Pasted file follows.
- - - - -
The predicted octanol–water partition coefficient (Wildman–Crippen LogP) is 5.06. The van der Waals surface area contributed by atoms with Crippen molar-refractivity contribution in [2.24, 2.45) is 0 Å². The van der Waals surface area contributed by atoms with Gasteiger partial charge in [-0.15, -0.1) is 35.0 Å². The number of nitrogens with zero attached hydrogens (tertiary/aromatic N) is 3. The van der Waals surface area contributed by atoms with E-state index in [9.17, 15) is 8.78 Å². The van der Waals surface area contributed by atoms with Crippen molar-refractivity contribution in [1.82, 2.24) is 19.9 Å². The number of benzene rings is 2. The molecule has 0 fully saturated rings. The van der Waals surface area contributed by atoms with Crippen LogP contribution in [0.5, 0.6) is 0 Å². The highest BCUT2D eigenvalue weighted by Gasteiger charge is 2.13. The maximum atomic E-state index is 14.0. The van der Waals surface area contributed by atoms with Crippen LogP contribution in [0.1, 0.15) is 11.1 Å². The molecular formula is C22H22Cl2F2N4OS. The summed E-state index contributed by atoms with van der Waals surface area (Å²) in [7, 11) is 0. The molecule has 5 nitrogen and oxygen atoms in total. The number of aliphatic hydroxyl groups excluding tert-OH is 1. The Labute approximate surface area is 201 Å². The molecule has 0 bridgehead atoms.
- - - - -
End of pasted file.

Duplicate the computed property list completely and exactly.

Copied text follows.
The predicted octanol–water partition coefficient (Wildman–Crippen LogP) is 5.06. The van der Waals surface area contributed by atoms with Crippen molar-refractivity contribution in [2.24, 2.45) is 0 Å². The van der Waals surface area contributed by atoms with Gasteiger partial charge in [-0.15, -0.1) is 35.0 Å². The number of nitrogens with zero attached hydrogens (tertiary/aromatic N) is 3. The van der Waals surface area contributed by atoms with E-state index in [9.17, 15) is 8.78 Å². The van der Waals surface area contributed by atoms with Crippen molar-refractivity contribution in [1.82, 2.24) is 19.9 Å². The number of benzene rings is 2. The molecule has 0 fully saturated rings. The van der Waals surface area contributed by atoms with Crippen LogP contribution in [0.5, 0.6) is 0 Å². The highest BCUT2D eigenvalue weighted by Gasteiger charge is 2.13. The maximum atomic E-state index is 14.0. The van der Waals surface area contributed by atoms with Crippen LogP contribution in [0.1, 0.15) is 11.1 Å². The molecular formula is C22H22Cl2F2N4OS. The summed E-state index contributed by atoms with van der Waals surface area (Å²) in [7, 11) is 0. The molecule has 5 nitrogen and oxygen atoms in total. The number of aliphatic hydroxyl groups excluding tert-OH is 1. The Labute approximate surface area is 201 Å². The molecule has 0 bridgehead atoms.